Choucroute garnie became a French favorite shortly after Alsace-Lorraine was annexed to France in the 17th century. The sauerkraut cooks slowly alongside sausages and cured meats and is served with potatoes. Though traditional, this remains a versatile dish, so feel free to add fresh herbs, onions or apple slices if you’d like.
- Active time: 1h15
- Total time: 1h30
- 4 small ham hocks
- 4 bratwurst-style sausages, cooked
- 12 thick slices bacon, diced
- 2 cups (500 ml) onion, chopped
- 10 juniper berries
- 10 whole cloves
- 2 whole bay leaves
- 2 apples, peeled and diced
- 4 cups (1L) simple sauerkraut, wrung out
- 2 kielbasa-style sausages, diced
- 6 knackwurst sausages, diced
- 1 ½ cups (375 ml) dry white wine
- 8 new potatoes
- ½ cup (125 ml) fresh parsley, roughly chopped
- dijon mustard or horseradish, for serving
Place the ham hocks in a large pan and cover with water. Bring to a boil and let simmer for 2 hours, or until the meat is very tender. Remove the ham hocks from the pan and let cool. Reserve the stock. When the ham hocks have cooled, remove the meat from the bone and set aside. (At this step, you can throw away the bones.)
In the same pan, boil the stock until it is reduced by half or until about 2 cups (500 ml) of liquid remain. Reserve.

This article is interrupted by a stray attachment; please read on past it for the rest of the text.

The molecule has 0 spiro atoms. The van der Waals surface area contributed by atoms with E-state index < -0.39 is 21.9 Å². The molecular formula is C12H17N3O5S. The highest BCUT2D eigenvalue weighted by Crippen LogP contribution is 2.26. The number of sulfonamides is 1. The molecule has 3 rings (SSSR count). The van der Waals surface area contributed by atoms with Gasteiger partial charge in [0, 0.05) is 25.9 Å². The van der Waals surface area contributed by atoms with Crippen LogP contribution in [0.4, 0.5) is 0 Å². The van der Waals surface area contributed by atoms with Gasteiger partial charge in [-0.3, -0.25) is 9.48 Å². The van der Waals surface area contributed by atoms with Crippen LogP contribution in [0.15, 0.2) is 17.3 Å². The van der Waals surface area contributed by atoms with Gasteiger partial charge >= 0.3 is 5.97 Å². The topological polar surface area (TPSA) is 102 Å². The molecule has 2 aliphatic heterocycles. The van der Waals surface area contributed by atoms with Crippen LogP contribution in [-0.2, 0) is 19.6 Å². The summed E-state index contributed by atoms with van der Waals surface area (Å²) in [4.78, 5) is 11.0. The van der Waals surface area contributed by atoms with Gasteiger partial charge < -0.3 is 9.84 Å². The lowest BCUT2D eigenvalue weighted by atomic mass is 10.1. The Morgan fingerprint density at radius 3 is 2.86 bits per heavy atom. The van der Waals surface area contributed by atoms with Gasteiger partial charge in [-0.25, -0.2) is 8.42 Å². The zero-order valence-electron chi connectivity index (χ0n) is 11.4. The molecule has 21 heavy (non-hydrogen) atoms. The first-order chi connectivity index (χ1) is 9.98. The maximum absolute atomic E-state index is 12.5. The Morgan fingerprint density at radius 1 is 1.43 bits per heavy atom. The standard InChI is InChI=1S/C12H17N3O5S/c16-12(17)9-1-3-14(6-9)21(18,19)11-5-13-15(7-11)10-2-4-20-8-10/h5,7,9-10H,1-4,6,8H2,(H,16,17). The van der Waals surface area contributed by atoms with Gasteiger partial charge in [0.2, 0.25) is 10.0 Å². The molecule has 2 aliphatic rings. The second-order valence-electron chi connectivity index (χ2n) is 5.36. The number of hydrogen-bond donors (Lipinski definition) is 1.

Preheat the oven to 350°F (175°C). In a large pan, cook the sausages and bacon over medium-high heat for about 10 minutes. Set aside the cooked sausages. In the same pan, sauté the onions, juniper berries and bay leaves until the onions are translucent. Add the apples and continue cooking until they are tender. Add the sauerkraut, all the meat, the wine and the reduced stock. Bring to a boil, then let simmer for 10 minutes.
After 10 minutes, transfer to a baking dish and for about 90 minutes. Meanwhile, boil the potatoes in salted water until they are tender. Drain the potatoes and transfer to a serving dish. Garnish with parsley.
Arrange the meat and sauerkraut on a serving platter. Serve with the potatoes and Dijon mustard or horseradish.